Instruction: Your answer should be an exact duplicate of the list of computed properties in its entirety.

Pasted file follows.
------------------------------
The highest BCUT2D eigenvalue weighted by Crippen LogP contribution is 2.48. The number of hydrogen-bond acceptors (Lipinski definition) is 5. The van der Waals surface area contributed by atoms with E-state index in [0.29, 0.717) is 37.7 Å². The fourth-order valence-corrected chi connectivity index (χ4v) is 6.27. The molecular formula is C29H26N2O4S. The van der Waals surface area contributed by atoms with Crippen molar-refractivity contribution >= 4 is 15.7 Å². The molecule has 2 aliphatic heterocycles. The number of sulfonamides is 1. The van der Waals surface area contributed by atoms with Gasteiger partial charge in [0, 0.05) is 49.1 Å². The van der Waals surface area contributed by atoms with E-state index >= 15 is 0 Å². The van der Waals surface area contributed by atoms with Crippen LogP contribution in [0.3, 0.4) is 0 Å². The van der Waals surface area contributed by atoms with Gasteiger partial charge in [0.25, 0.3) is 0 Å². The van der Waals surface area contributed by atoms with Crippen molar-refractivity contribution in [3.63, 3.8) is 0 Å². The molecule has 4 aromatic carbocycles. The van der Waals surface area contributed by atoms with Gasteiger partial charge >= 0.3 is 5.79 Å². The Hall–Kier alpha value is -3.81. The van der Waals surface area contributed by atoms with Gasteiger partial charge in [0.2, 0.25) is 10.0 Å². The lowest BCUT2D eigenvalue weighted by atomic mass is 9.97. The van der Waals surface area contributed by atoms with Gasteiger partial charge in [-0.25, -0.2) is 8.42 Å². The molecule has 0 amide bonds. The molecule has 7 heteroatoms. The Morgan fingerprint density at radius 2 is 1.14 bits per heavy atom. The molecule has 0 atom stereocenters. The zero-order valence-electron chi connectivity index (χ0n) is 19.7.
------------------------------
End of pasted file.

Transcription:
The highest BCUT2D eigenvalue weighted by Crippen LogP contribution is 2.48. The number of hydrogen-bond acceptors (Lipinski definition) is 5. The van der Waals surface area contributed by atoms with E-state index in [0.29, 0.717) is 37.7 Å². The fourth-order valence-corrected chi connectivity index (χ4v) is 6.27. The molecular formula is C29H26N2O4S. The van der Waals surface area contributed by atoms with Crippen molar-refractivity contribution >= 4 is 15.7 Å². The molecule has 2 aliphatic heterocycles. The number of sulfonamides is 1. The van der Waals surface area contributed by atoms with Gasteiger partial charge in [0, 0.05) is 49.1 Å². The van der Waals surface area contributed by atoms with E-state index >= 15 is 0 Å². The van der Waals surface area contributed by atoms with Crippen LogP contribution in [0.3, 0.4) is 0 Å². The van der Waals surface area contributed by atoms with Gasteiger partial charge in [0.25, 0.3) is 0 Å². The van der Waals surface area contributed by atoms with Crippen molar-refractivity contribution in [3.63, 3.8) is 0 Å². The molecule has 4 aromatic carbocycles. The van der Waals surface area contributed by atoms with Gasteiger partial charge >= 0.3 is 5.79 Å². The Hall–Kier alpha value is -3.81. The van der Waals surface area contributed by atoms with Gasteiger partial charge in [0.2, 0.25) is 10.0 Å². The lowest BCUT2D eigenvalue weighted by atomic mass is 9.97. The van der Waals surface area contributed by atoms with Gasteiger partial charge in [-0.25, -0.2) is 8.42 Å². The molecule has 0 amide bonds. The molecule has 7 heteroatoms. The Morgan fingerprint density at radius 2 is 1.14 bits per heavy atom. The molecule has 0 atom stereocenters. The zero-order valence-electron chi connectivity index (χ0n) is 19.7.